I was having a very wonderful dream when the sound of the bugle broke through my consciousness. It was a grating, annoying sound, and the last thing anyone would want to hear so early in the morning when sleep is sweetest. I rolled around in bed, refusing to get up, as everyone around me hustled to prepare before we would be chased out of the hostel. The soldiers and Man o’ War officials thundered through the hostels like there was a war going on, moving from room to room, shouting at the top of their voices and generally scaring and disconcerting more than a few of us. I was the last person to wake up from his bed, and this was to be my ritual till I left camp – I don’t joke with my sleep. I went through the motions with a scowl on my face, ignoring one soldier screaming in my face “Move it!! Move it!! Move it!!” What nonsense!
I got out of the hostel and headed to the parade ground in the midst of other PCMs all dressed up in our white on white. I felt so awkward in the outfit, my shorts were too small and I felt so exposed, my hairy legs sticking out and staring me in the face. It took me a while to get used to the dressing, thankfully the white shirts and shorts I bought were of far better quality and bigger in size. I found my platoon and stood at the back, still confused about what was going on. I was supposed to be asleep for Pete’s sake. The time must have been around 4 am. We were informed of the dos and don’ts in camp, and told that we were still only just prospective corp members until we had concluded our swearing-in ceremony during which we would be sworn in as bonafide corps members. They requested volunteers for the quarter guard; these were the people who would carry the flags and really do the marching during the ceremony. I watched as a few people stepped out excitedly, and I wondered if terrestrial forces were after them.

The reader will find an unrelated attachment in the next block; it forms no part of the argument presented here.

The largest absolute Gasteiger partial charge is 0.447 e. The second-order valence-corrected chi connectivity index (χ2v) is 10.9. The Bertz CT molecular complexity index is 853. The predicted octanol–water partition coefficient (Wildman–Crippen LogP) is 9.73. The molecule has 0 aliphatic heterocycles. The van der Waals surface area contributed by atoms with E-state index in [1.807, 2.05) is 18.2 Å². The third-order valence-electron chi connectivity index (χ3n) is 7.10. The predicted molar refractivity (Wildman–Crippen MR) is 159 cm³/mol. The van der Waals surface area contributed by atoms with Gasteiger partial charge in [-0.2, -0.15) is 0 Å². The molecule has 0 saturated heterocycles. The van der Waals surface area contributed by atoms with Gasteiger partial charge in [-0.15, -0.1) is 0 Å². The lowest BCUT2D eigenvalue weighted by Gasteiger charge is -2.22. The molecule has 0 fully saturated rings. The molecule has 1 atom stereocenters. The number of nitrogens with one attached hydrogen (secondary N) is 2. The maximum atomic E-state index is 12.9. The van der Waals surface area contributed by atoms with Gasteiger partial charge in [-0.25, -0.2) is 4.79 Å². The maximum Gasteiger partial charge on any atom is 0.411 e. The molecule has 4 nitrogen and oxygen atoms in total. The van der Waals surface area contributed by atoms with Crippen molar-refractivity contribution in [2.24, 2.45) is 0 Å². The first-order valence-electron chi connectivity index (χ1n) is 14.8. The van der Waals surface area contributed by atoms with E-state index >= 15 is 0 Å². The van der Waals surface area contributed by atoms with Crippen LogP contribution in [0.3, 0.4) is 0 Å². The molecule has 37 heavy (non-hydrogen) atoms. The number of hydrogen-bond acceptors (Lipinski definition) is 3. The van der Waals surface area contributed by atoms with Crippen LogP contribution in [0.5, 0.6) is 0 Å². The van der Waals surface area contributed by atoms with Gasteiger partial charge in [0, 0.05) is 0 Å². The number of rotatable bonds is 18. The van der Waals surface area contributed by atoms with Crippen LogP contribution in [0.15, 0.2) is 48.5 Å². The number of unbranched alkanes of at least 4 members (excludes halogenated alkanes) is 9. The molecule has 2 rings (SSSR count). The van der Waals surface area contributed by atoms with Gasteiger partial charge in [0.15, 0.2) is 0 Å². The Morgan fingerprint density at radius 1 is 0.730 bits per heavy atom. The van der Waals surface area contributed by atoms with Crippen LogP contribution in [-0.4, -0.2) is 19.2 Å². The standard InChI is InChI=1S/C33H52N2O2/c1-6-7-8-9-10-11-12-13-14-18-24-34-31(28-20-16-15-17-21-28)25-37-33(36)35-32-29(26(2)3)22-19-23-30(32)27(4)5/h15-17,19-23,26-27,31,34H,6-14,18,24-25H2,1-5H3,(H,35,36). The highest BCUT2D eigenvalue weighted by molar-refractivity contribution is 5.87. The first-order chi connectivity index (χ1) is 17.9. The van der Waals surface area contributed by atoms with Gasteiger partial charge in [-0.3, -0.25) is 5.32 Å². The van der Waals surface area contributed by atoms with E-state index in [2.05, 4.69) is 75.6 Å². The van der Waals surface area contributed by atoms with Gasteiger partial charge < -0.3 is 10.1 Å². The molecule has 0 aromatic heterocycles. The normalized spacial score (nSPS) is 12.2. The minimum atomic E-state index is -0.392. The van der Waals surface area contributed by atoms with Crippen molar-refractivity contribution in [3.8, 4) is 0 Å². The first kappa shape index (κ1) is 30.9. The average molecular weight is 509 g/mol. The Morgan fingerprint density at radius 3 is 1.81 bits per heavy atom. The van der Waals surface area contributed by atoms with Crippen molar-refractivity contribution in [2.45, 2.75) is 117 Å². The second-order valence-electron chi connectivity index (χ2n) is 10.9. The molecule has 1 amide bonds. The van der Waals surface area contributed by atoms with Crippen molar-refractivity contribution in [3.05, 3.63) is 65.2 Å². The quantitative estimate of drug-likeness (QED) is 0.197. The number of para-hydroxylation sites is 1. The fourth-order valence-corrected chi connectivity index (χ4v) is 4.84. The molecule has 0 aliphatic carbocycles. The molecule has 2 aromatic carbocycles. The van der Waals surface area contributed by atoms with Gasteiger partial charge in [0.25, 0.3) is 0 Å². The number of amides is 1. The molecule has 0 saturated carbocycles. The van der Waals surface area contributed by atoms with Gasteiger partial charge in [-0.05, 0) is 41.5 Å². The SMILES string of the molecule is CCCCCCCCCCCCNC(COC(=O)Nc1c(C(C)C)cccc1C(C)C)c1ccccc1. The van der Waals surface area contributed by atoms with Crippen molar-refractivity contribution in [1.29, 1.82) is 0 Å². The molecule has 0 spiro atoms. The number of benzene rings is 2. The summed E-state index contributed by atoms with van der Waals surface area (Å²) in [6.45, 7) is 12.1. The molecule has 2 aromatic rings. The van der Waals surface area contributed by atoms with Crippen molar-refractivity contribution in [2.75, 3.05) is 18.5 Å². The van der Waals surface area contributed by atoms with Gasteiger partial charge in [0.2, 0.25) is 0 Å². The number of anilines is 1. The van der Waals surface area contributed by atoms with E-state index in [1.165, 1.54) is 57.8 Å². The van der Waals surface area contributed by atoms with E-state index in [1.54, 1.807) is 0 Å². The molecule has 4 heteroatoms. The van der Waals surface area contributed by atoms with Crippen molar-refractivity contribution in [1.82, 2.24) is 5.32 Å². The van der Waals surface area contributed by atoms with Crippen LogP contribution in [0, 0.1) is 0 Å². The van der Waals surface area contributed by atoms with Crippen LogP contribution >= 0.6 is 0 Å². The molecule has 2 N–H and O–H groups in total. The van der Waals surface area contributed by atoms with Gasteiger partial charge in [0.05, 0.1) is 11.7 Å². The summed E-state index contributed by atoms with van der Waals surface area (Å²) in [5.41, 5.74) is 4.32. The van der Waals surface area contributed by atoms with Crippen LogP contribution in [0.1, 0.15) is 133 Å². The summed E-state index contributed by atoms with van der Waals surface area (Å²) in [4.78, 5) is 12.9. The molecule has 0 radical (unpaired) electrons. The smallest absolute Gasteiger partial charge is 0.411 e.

Why in God’s green earth would anyone volunteer to go through such stress, I wondered.
Damn! I just have to say at this point that my first week in camp was quite horrible, and it really started from this point. My legs were shaking seriously like I wanted to faint. We just stood there, from 4 am till 7:30 am listening to them drone on and on, marching, learning the salutes and other things. As it turned out, there would be morning drills every day (apart from Sunday), as well as afternoon drills that would run well into the evenings. I started to envy those who came to camp with medical reports so that they could be excluded from annoying camp activities such as these. I stared at them longingly as they sat under the canopies with their legs crossed, watching us, while we the suckers were made to stand for such long stretches. In camp, every 6 am the Nigerian flag is raised as the bugle is played, and every 6 pm the flag is lowered to the sound of the bugle. You are expected to stand at attention where ever you may be in camp until the flag is lowered and the darn bugle has stopped playing. It’s amazing being in the outdoors when it’s really dark and witnessing the daybreak as everywhere slowly becomes bright, heralding the arrival of the sun. It was quite an experience for me. One of the camp’s objectives was to instill discipline in all corps members – for those in dire need of it. I was hating everything so far.